I went to prison in 2006 and was given twice the time for the same crime as the two white men who went up in front of the judge before me. That startled me awake. Even more than the cries of my abuela. I was awake and angry with the injustice of it, and fierce with an intention of alchemy — to take all the steel, concrete, brutality, and disregard they gave me as DOC number 147388 and turn it into my own armor. I may have to fight to survive but I will not be your entertainment. I am not your victim and I will not let you make me your victim.
Every day, I gave myself a new challenge to help me keep my focus and sanity. First, I built up my chest and biceps. Then, I learned how to read and write in the language of my abuelos — Spanish. After that I learned to read Arabic — the language of the black leaders in prison who were resisting with self respect, self-love and prayer. I re-enrolled in college and got several certifications despite all the obstacles to getting my education in prison. And even with this arsenal of strengths, it was hard to stay out of prison when I was finally released.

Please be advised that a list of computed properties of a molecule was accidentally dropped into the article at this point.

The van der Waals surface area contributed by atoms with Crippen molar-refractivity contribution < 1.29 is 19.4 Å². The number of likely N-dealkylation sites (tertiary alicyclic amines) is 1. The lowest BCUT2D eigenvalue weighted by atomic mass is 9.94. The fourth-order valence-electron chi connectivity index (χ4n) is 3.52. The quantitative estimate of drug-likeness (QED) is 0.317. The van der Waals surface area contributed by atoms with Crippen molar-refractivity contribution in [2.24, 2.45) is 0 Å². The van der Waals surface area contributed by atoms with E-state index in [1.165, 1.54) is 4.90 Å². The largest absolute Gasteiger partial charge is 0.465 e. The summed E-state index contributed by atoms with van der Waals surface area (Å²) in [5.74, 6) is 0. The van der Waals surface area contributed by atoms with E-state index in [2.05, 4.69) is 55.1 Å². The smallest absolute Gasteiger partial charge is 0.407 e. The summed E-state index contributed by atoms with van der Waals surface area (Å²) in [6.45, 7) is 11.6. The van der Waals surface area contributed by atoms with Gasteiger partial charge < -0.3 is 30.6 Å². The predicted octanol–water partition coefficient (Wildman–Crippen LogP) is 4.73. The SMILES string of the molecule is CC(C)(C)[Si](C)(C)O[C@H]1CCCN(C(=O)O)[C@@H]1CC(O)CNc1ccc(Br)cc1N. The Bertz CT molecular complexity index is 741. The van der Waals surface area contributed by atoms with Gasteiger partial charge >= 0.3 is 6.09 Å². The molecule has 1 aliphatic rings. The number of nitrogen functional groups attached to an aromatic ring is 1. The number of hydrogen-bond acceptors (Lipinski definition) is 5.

They let me out with just $10 in my pocket, no fresh clothes and no hope. I almost didn’t make it, despite my nearly 10 years preparing for that very moment. But I did. And now, I work to support other people coming out of our prison system. Guiding them as they take the skills they learned in illegal economies and transform themselves into entrepreneurs with legal opportunities. Because this system wastes our brilliance.
Juaquin Mobley is a Motus Theater JustUs monologist. He is the Vice President of Community Works and co-owner of Community Ties and The Community Barber Shop based out of Colorado Springs. Juaquin helps those individuals who were recently incarcerated and/or at risk at becoming incarcerated to realize their true potential and manifest their limitless potential. Juaquin was once incarcerated for the better half of a decade and knows all too well how a “helping hand,” as opposed to a “hand out,” can motivate one to success. A proud father of three beautiful girls, he refuses to let the next generation follow into the same footsteps and traps as both him and his friends.
COMING 2022: This monologue will be featured in season two of our Motus Monologues and Shoebox Stories podcasts. Listen to Season 1: UndocuAmerica by following the links below.
You can listen to more autobiographical monologues like this on the Motus Monologues podcast, here.
Or, hear prominent Americans step into the shoes of our undocumented neighbors, on the Shoebox Stories podcast, here.
This autobiographical story was written by Juaquin Mobley in collaboration with Kirsten Wilson as part of Motus Theater’s JustUs Project: Stories From the Frontlines of the Criminal Justice System.